A radiogenic heating evolution model for cosmochemically Earth-like exoplanets

Elizabeth A. Frank, Bradley S. Meyer, Stephen J. Mojzsis

Research output: Contribution to journalArticle

20 Citations (Scopus)

Abstract

Discoveries of rocky worlds around other stars have inspired diverse geophysical models of their plausible structures and tectonic regimes. Severe limitations of observable properties require many inexact assumptions about key geophysical characteristics of these planets. We present the output of an analytical galactic chemical evolution (GCE) model that quantitatively constrains one of those key properties: radiogenic heating. Earth's radiogenic heat generation has evolved since its formation, and the same will apply to exoplanets. We have fit simulations of the chemical evolution of the interstellar medium in the solar annulus to the chemistry of our Solar System at the time of its formation and then applied the carbonaceous chondrite/Earth's mantle ratio to determine the chemical composition of what we term "cosmochemically Earth-like" exoplanets. Through this approach, predictions of exoplanet radiogenic heat productions as a function of age have been derived. The results show that the later a planet forms in galactic history, the less radiogenic heat it begins with; however, due to radioactive decay, today, old planets have lower heat outputs per unit mass than newly formed worlds. The long half-life of 232Th allows it to continue providing a small amount of heat in even the most ancient planets, while 40K dominates heating in young worlds. Through constraining the age-dependent heat production in exoplanets, we can infer that younger, hotter rocky planets are more likely to be geologically active and therefore able to sustain the crustal recycling (e.g. plate tectonics) that may be a requirement for long-term biosphere habitability. In the search for Earth-like planets, the focus should be made on stars within a billion years or so of the Sun's age.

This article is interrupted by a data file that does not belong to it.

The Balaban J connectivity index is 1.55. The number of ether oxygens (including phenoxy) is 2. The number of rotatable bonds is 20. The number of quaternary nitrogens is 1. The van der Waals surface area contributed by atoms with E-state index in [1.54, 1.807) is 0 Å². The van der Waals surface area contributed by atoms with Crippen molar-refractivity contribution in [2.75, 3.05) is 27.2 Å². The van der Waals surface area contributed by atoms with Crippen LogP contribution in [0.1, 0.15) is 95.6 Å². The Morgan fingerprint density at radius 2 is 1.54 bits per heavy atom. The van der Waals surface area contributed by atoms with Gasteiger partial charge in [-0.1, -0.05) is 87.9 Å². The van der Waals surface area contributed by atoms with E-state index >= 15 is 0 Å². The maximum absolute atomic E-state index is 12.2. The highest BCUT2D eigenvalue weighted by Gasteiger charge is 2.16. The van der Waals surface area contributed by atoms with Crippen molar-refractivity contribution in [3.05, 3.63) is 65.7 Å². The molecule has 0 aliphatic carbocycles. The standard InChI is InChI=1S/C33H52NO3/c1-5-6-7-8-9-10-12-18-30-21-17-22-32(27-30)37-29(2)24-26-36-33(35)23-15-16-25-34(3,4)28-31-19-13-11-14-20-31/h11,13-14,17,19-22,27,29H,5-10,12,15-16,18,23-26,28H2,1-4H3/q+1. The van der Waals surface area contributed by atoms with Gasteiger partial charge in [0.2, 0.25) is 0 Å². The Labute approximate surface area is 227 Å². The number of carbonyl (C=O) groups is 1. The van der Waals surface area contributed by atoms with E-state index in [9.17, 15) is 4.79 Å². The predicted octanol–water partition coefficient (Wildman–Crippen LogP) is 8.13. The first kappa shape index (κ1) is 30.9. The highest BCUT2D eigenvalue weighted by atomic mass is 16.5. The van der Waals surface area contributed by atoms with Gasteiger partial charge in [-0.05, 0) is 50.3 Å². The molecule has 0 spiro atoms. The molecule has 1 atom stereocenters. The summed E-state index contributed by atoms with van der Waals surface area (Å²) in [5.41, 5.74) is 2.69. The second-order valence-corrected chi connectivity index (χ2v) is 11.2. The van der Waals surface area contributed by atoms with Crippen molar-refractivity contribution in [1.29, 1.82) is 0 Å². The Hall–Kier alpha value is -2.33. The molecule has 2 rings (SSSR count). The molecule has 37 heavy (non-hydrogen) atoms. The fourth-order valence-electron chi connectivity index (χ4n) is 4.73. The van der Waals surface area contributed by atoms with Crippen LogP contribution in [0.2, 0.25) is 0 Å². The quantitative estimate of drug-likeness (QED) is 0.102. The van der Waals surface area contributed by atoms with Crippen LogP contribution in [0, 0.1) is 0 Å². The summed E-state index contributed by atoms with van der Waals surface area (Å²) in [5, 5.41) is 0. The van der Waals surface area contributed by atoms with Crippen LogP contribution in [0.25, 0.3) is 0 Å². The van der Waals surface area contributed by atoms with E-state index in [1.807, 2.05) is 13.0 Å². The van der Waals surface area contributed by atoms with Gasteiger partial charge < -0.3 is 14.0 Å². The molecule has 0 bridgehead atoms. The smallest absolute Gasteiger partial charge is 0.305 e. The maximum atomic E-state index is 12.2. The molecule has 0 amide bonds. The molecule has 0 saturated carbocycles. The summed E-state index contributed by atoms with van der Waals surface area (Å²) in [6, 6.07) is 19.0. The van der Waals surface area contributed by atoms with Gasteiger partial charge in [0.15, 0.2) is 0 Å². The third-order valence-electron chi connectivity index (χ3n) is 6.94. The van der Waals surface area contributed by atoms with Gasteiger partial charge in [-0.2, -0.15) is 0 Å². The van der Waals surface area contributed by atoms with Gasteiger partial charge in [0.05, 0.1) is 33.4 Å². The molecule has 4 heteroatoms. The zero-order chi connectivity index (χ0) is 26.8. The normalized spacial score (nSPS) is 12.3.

Original languageEnglish
Pages (from-to)274-286
Number of pages13
JournalIcarus
Volume243
DOIs
Publication statusPublished - Nov 5 2014

Keywords

  • Abundance, interiors
  • Cosmochemistry
  • Extra-solar planets
  • Terrestrial planets
  • Thermal histories

ASJC Scopus subject areas

  • Astronomy and Astrophysics
  • Space and Planetary Science

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